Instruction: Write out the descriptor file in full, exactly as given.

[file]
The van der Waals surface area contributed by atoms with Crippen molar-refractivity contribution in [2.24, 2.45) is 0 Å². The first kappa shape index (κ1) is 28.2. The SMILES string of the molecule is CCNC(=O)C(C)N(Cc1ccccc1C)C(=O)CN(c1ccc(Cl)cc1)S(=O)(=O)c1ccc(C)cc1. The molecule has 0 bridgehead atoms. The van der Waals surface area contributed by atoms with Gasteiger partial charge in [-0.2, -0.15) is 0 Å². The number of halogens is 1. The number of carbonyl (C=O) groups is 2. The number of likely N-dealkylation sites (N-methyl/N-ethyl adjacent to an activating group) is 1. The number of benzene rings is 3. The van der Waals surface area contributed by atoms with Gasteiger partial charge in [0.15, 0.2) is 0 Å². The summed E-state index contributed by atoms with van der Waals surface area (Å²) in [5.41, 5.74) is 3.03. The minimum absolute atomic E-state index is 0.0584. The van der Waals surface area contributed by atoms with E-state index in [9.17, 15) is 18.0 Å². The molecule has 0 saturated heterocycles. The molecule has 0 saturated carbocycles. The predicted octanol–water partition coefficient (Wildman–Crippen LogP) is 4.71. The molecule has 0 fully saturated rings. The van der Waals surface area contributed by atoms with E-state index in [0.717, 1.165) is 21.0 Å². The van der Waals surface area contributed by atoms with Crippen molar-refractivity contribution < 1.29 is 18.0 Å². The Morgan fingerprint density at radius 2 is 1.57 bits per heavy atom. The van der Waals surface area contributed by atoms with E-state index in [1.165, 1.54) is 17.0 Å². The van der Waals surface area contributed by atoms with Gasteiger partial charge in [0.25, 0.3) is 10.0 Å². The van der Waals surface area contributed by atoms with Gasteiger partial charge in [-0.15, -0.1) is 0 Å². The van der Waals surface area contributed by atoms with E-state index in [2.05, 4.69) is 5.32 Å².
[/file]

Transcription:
The van der Waals surface area contributed by atoms with Crippen molar-refractivity contribution in [2.24, 2.45) is 0 Å². The first kappa shape index (κ1) is 28.2. The SMILES string of the molecule is CCNC(=O)C(C)N(Cc1ccccc1C)C(=O)CN(c1ccc(Cl)cc1)S(=O)(=O)c1ccc(C)cc1. The molecule has 0 bridgehead atoms. The van der Waals surface area contributed by atoms with Gasteiger partial charge in [-0.2, -0.15) is 0 Å². The number of halogens is 1. The number of carbonyl (C=O) groups is 2. The number of likely N-dealkylation sites (N-methyl/N-ethyl adjacent to an activating group) is 1. The number of benzene rings is 3. The van der Waals surface area contributed by atoms with Gasteiger partial charge in [0.15, 0.2) is 0 Å². The summed E-state index contributed by atoms with van der Waals surface area (Å²) in [5.41, 5.74) is 3.03. The minimum absolute atomic E-state index is 0.0584. The van der Waals surface area contributed by atoms with E-state index in [9.17, 15) is 18.0 Å². The molecule has 0 saturated heterocycles. The molecule has 0 saturated carbocycles. The predicted octanol–water partition coefficient (Wildman–Crippen LogP) is 4.71. The molecule has 0 fully saturated rings. The van der Waals surface area contributed by atoms with E-state index in [0.717, 1.165) is 21.0 Å². The van der Waals surface area contributed by atoms with Crippen molar-refractivity contribution < 1.29 is 18.0 Å². The Morgan fingerprint density at radius 2 is 1.57 bits per heavy atom. The van der Waals surface area contributed by atoms with E-state index in [1.165, 1.54) is 17.0 Å². The van der Waals surface area contributed by atoms with Gasteiger partial charge in [0.25, 0.3) is 10.0 Å². The van der Waals surface area contributed by atoms with Gasteiger partial charge in [-0.15, -0.1) is 0 Å². The van der Waals surface area contributed by atoms with E-state index in [2.05, 4.69) is 5.32 Å².